Please use this identifier to cite or link to this item: https://hdl.handle.net/1959.11/5141
Title: Are introduced black rats ('Rattus rattus') a functional replacement for mycophagous native rodents in fragmented forests?
Contributor(s): Vernes, Karl A  (author)orcid ; McGrath, Katrina A (author)
Publication Date: 2009
DOI: 10.1016/j.funeco.2009.03.001
Handle Link: https://hdl.handle.net/1959.11/5141
Abstract: The fungal diet of the introduced black rat ('Rattus rattus') was examined in a fragmented forest in northeastern New South Wales, Australia, to determine whether this species was consuming and dispersing the spores of native truffles. Because of the absence of native rodents at the site, the diet of the swamp wallaby ('Wallabia bicolor'), a known mycophagist in the region, was examined simultaneously as a benchmark against which to compare fungal consumption by black rats. All 19 scats collected from black rats contained fungal spores, while 29 of the 34 swamp wallaby scats contained fungal spores. Most spores were from hypogeous ('truffle-like') fungal species, although both black rats and swamp wallabies each consumed a few epigeous ('mushroom-like') taxa. While rat and wallaby diets contained many of the same taxa, their diets were significantly different in terms of the fungal taxa that comprised each sample. Our results suggest that black rats might perform an important spore dispersal role in degraded and fragmented landscapes where native rodents have been extirpated, and might complement the dispersal role played by larger mycophagous mammals like swamp wallabies.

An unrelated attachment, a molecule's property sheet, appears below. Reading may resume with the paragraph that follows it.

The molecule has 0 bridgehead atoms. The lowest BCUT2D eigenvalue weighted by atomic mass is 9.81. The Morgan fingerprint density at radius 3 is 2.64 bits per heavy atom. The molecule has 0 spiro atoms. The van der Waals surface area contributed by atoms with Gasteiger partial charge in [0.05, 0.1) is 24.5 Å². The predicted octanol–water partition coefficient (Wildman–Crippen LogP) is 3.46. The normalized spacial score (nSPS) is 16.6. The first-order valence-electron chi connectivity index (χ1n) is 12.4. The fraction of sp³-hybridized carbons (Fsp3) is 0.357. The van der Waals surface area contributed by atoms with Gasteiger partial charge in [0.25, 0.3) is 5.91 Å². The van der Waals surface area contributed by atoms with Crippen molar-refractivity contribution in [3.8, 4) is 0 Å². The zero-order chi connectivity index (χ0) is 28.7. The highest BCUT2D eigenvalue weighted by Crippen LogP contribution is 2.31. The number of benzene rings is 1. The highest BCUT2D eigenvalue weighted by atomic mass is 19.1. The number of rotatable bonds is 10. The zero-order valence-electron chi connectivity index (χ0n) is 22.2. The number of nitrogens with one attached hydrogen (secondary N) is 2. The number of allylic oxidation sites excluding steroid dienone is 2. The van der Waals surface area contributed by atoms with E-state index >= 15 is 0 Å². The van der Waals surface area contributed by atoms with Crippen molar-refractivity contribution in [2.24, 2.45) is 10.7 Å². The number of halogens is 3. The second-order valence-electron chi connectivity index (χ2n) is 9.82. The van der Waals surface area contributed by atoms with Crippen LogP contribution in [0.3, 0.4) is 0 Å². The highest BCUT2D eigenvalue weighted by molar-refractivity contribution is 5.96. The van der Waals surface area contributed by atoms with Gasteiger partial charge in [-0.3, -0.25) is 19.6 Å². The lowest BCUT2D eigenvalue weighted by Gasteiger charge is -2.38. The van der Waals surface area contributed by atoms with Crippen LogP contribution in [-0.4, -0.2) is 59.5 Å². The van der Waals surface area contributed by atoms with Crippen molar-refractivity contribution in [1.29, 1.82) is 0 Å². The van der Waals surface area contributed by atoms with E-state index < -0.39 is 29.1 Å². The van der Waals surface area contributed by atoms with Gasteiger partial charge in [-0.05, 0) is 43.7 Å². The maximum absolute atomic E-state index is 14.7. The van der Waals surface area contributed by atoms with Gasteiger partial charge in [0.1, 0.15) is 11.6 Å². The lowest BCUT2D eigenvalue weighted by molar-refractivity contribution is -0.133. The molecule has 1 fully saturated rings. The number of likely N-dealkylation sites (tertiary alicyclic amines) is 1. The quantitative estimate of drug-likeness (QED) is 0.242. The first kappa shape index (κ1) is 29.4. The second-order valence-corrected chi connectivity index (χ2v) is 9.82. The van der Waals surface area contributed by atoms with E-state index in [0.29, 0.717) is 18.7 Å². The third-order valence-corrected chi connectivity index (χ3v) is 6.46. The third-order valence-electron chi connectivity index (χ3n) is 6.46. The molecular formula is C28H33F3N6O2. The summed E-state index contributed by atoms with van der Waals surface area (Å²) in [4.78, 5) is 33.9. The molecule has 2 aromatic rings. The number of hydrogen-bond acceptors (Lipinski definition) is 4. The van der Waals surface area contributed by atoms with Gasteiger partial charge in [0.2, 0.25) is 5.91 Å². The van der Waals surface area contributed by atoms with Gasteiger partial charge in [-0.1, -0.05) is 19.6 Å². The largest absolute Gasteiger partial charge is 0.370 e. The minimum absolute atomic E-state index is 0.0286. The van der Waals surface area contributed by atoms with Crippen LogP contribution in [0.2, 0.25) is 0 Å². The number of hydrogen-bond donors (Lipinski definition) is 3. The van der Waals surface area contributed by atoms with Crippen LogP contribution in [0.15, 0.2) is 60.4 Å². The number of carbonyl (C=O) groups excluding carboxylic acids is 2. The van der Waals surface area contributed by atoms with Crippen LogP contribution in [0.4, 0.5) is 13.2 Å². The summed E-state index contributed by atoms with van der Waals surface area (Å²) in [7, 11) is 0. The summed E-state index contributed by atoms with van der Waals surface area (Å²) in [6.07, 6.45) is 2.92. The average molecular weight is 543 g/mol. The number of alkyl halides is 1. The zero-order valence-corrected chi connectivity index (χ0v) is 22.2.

Publication Type: Journal Article
Source of Publication: Fungal Ecology, 2(3), p. 145-148
Publisher: Elsevier Ltd
Place of Publication: Amsterdam, The Netherlands
ISSN: 1754-5048
1878-0083
Field of Research (FOR): 060208 Terrestrial Ecology
050209 Natural Resource Management
050211 Wildlife and Habitat Management
Socio-Economic Outcome Codes: 960806 Forest and Woodlands Flora, Fauna and Biodiversity
961203 Rehabilitation of Degraded Forest and Woodlands Environments
Peer Reviewed: Yes
HERDC Category Description: C1 Refereed Article in a Scholarly Journal
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